Dodgers' Clayton Kershaw dominates in return to mound
Based on Tuesday night's start against the Nationals, you wouldn't know that Clayton Kershaw hadn't made a start since March 22.
Sure, we all wondered, but what did we really expect? Something less than the brilliance that's typified his young career? It was probably foolish to think otherwise.
Indeed, Dodgers ace of aces Clayton Kershaw, over his back troubles and making his first start since March 22, suffocated the Nationals across seven shutout innings. In those seven innings, Kershaw struck out nine, walked zero and allowed nine hits. Yes, the hit total is out of character, but none of them went for extra bases. As well, 68 of Kershaw's 89 pitches went for strikes, and he induced a pair of groundball double plays and even notched a pickoff. Oh, and he never needed more than 17 pitches to get out of any inning. Bear in mind that Kershaw did all this against an offense that entered the night as perhaps MLB's best against left-handed pitching.
As you can imagine given those nine base-runners, Kershaw ran up against some key spots. Time and again in those key spots, he went to his breaking ball. Let's just say that -- despite the layoff, the injury and a spring routine disrupted by the season-opening series in Australia -- Kershaw's slider and curve, two pitches so dependent on command and "feel," were as sharp as ever.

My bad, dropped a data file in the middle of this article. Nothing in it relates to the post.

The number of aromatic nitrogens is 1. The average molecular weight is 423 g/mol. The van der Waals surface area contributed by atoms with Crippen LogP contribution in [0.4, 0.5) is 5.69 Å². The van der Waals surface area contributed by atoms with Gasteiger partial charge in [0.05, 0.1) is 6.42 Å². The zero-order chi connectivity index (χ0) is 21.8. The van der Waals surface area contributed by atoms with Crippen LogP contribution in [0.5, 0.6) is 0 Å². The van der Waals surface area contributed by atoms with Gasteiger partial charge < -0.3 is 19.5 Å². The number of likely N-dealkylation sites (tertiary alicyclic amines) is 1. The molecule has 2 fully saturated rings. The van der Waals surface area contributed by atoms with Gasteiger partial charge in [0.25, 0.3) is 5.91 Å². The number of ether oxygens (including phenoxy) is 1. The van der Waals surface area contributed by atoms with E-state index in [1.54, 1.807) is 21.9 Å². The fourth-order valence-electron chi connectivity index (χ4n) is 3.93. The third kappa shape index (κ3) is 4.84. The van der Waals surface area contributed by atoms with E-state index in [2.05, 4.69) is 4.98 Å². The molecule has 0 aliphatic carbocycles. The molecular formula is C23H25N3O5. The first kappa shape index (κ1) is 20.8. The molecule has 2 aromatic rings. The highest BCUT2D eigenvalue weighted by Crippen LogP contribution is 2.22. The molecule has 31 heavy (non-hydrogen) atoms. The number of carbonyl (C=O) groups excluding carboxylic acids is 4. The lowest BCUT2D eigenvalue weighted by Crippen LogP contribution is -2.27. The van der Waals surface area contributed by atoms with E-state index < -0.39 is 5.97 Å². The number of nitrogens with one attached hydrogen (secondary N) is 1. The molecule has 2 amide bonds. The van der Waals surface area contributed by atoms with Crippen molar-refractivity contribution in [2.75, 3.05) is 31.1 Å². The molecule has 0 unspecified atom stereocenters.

For instance, take this one served up to Scott Hairston with two on and one out in the fourth ...
That was one of 13 swing-and-misses Kershaw recorded on breaking pitches Tuesday night.
As for his fastball, Brooks Baseball clocked it at 94.0 mph with a max of 95.4. That's a few ticks higher than his average four-seamer in 2012 and 2013, and remember that velos tend to be lower earlier in the season. Speaking of the fastball, he didn't throw it quite as often as he usally does, but he did spot it for strikes a rather astounding 85.7 percent of the time. Yep: command.
In the final analysis, Tuesday night's effort reinforced the all-but-indisputable notion that Kershaw is still the best pitcher in baseball. On that point, here's a scary thought: The six-week layoff moving forward may actually be of benefit to Kershaw, who's coming off a 2013 season in which, counting the playoffs, he worked 259 innings.
Most of all, Clayton Kershaw is still Clayton Kershaw.